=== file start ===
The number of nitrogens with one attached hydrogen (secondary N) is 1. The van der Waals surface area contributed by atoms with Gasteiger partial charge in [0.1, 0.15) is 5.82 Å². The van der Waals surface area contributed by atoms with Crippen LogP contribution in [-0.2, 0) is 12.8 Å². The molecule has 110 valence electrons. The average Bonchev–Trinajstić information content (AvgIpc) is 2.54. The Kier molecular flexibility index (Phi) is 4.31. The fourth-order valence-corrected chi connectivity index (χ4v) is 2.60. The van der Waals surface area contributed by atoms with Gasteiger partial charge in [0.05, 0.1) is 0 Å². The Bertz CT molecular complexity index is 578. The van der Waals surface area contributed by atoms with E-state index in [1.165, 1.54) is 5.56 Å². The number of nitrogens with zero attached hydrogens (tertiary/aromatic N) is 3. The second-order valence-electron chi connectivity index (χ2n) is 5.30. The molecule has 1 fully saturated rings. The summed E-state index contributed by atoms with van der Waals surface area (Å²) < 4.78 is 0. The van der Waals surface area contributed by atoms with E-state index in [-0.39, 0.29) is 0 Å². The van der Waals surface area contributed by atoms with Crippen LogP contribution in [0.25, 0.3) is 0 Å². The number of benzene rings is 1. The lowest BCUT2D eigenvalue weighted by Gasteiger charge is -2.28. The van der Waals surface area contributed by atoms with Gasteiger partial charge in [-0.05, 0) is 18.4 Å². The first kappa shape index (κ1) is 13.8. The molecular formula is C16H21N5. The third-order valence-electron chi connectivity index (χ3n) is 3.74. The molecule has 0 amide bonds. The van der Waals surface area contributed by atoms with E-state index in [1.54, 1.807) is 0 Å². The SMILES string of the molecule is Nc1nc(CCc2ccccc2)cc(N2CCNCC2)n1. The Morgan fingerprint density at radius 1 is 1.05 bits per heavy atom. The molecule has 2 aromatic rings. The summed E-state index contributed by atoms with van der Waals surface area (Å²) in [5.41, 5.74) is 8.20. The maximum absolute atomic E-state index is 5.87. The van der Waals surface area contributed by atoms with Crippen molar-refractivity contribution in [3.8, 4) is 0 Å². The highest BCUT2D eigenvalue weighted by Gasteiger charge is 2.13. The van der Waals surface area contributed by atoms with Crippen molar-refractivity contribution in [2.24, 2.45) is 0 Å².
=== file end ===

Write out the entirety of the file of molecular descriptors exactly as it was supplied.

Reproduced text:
The number of nitrogens with one attached hydrogen (secondary N) is 1. The van der Waals surface area contributed by atoms with Gasteiger partial charge in [0.1, 0.15) is 5.82 Å². The van der Waals surface area contributed by atoms with Crippen LogP contribution in [-0.2, 0) is 12.8 Å². The molecule has 110 valence electrons. The average Bonchev–Trinajstić information content (AvgIpc) is 2.54. The Kier molecular flexibility index (Phi) is 4.31. The fourth-order valence-corrected chi connectivity index (χ4v) is 2.60. The van der Waals surface area contributed by atoms with Gasteiger partial charge in [0.05, 0.1) is 0 Å². The Bertz CT molecular complexity index is 578. The van der Waals surface area contributed by atoms with E-state index in [1.165, 1.54) is 5.56 Å². The number of nitrogens with zero attached hydrogens (tertiary/aromatic N) is 3. The second-order valence-electron chi connectivity index (χ2n) is 5.30. The molecule has 1 fully saturated rings. The summed E-state index contributed by atoms with van der Waals surface area (Å²) < 4.78 is 0. The van der Waals surface area contributed by atoms with E-state index in [-0.39, 0.29) is 0 Å². The van der Waals surface area contributed by atoms with Crippen LogP contribution in [0.25, 0.3) is 0 Å². The number of benzene rings is 1. The lowest BCUT2D eigenvalue weighted by Gasteiger charge is -2.28. The van der Waals surface area contributed by atoms with Gasteiger partial charge in [-0.05, 0) is 18.4 Å². The first kappa shape index (κ1) is 13.8. The molecular formula is C16H21N5. The third-order valence-electron chi connectivity index (χ3n) is 3.74. The molecule has 0 amide bonds. The van der Waals surface area contributed by atoms with E-state index in [1.54, 1.807) is 0 Å². The SMILES string of the molecule is Nc1nc(CCc2ccccc2)cc(N2CCNCC2)n1. The Morgan fingerprint density at radius 1 is 1.05 bits per heavy atom. The molecule has 2 aromatic rings. The summed E-state index contributed by atoms with van der Waals surface area (Å²) in [5.41, 5.74) is 8.20. The maximum absolute atomic E-state index is 5.87. The van der Waals surface area contributed by atoms with Crippen molar-refractivity contribution in [3.8, 4) is 0 Å². The highest BCUT2D eigenvalue weighted by Gasteiger charge is 2.13. The van der Waals surface area contributed by atoms with Crippen molar-refractivity contribution in [2.24, 2.45) is 0 Å².